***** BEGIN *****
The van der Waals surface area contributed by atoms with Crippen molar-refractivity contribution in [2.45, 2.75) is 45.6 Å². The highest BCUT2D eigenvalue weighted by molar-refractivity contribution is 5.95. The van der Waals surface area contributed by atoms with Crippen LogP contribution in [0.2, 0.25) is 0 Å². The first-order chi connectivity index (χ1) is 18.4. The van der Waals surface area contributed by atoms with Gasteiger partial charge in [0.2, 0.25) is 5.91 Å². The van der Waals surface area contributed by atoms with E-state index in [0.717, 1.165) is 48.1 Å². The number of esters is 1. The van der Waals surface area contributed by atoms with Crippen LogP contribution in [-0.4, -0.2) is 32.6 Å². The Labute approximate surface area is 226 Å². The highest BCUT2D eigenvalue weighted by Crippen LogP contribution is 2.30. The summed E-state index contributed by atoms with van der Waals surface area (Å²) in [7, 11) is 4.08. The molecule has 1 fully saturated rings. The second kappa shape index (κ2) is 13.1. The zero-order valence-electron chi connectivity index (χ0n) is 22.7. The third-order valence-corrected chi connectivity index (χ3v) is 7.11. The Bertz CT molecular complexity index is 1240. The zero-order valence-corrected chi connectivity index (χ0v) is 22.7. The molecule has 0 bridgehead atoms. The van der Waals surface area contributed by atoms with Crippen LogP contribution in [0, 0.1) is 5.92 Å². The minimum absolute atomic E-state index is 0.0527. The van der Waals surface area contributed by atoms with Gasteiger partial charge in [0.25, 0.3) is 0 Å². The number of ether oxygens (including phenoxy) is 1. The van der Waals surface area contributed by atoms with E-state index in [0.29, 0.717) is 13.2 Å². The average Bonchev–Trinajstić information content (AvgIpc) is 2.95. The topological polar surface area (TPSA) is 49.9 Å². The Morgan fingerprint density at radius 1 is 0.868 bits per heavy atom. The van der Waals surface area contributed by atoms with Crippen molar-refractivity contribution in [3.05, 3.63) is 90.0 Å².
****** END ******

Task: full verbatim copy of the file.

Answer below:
The van der Waals surface area contributed by atoms with Crippen molar-refractivity contribution in [2.45, 2.75) is 45.6 Å². The highest BCUT2D eigenvalue weighted by molar-refractivity contribution is 5.95. The van der Waals surface area contributed by atoms with Crippen LogP contribution in [0.2, 0.25) is 0 Å². The first-order chi connectivity index (χ1) is 18.4. The van der Waals surface area contributed by atoms with Gasteiger partial charge in [0.2, 0.25) is 5.91 Å². The van der Waals surface area contributed by atoms with E-state index in [0.717, 1.165) is 48.1 Å². The number of esters is 1. The van der Waals surface area contributed by atoms with Crippen LogP contribution in [-0.4, -0.2) is 32.6 Å². The Labute approximate surface area is 226 Å². The highest BCUT2D eigenvalue weighted by Crippen LogP contribution is 2.30. The summed E-state index contributed by atoms with van der Waals surface area (Å²) in [7, 11) is 4.08. The molecule has 1 fully saturated rings. The second kappa shape index (κ2) is 13.1. The zero-order valence-electron chi connectivity index (χ0n) is 22.7. The third-order valence-corrected chi connectivity index (χ3v) is 7.11. The Bertz CT molecular complexity index is 1240. The zero-order valence-corrected chi connectivity index (χ0v) is 22.7. The molecule has 0 bridgehead atoms. The van der Waals surface area contributed by atoms with Crippen LogP contribution in [0, 0.1) is 5.92 Å². The minimum absolute atomic E-state index is 0.0527. The van der Waals surface area contributed by atoms with Gasteiger partial charge in [0.25, 0.3) is 0 Å². The number of ether oxygens (including phenoxy) is 1. The van der Waals surface area contributed by atoms with E-state index in [0.29, 0.717) is 13.2 Å². The average Bonchev–Trinajstić information content (AvgIpc) is 2.95. The topological polar surface area (TPSA) is 49.9 Å². The Morgan fingerprint density at radius 1 is 0.868 bits per heavy atom. The van der Waals surface area contributed by atoms with Crippen molar-refractivity contribution in [3.05, 3.63) is 90.0 Å².